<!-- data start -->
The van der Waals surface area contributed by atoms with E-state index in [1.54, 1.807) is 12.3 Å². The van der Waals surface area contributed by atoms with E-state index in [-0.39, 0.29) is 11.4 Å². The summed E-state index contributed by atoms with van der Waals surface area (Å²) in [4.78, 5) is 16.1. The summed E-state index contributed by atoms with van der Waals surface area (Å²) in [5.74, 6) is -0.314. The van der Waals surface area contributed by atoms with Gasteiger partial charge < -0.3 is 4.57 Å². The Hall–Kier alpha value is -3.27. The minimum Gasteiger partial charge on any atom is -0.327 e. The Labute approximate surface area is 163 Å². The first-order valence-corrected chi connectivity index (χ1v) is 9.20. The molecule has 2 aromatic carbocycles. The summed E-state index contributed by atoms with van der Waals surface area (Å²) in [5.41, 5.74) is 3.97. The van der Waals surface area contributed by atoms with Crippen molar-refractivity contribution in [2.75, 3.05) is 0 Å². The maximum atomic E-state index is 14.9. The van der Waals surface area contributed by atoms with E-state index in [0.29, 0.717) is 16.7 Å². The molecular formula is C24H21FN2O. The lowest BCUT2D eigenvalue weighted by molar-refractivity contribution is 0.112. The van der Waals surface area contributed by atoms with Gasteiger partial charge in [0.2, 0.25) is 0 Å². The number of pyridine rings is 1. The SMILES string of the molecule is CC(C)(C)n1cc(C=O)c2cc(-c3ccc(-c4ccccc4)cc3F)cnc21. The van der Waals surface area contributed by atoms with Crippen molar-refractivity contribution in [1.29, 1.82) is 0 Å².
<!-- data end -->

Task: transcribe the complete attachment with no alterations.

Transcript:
The van der Waals surface area contributed by atoms with E-state index in [1.54, 1.807) is 12.3 Å². The van der Waals surface area contributed by atoms with E-state index in [-0.39, 0.29) is 11.4 Å². The summed E-state index contributed by atoms with van der Waals surface area (Å²) in [4.78, 5) is 16.1. The summed E-state index contributed by atoms with van der Waals surface area (Å²) in [5.74, 6) is -0.314. The van der Waals surface area contributed by atoms with Gasteiger partial charge < -0.3 is 4.57 Å². The Hall–Kier alpha value is -3.27. The minimum Gasteiger partial charge on any atom is -0.327 e. The Labute approximate surface area is 163 Å². The first-order valence-corrected chi connectivity index (χ1v) is 9.20. The molecule has 2 aromatic carbocycles. The summed E-state index contributed by atoms with van der Waals surface area (Å²) in [5.41, 5.74) is 3.97. The van der Waals surface area contributed by atoms with Crippen molar-refractivity contribution in [2.75, 3.05) is 0 Å². The maximum atomic E-state index is 14.9. The van der Waals surface area contributed by atoms with E-state index in [0.29, 0.717) is 16.7 Å². The molecular formula is C24H21FN2O. The lowest BCUT2D eigenvalue weighted by molar-refractivity contribution is 0.112. The van der Waals surface area contributed by atoms with Gasteiger partial charge in [0.2, 0.25) is 0 Å². The number of pyridine rings is 1. The SMILES string of the molecule is CC(C)(C)n1cc(C=O)c2cc(-c3ccc(-c4ccccc4)cc3F)cnc21. The van der Waals surface area contributed by atoms with Crippen molar-refractivity contribution in [1.29, 1.82) is 0 Å².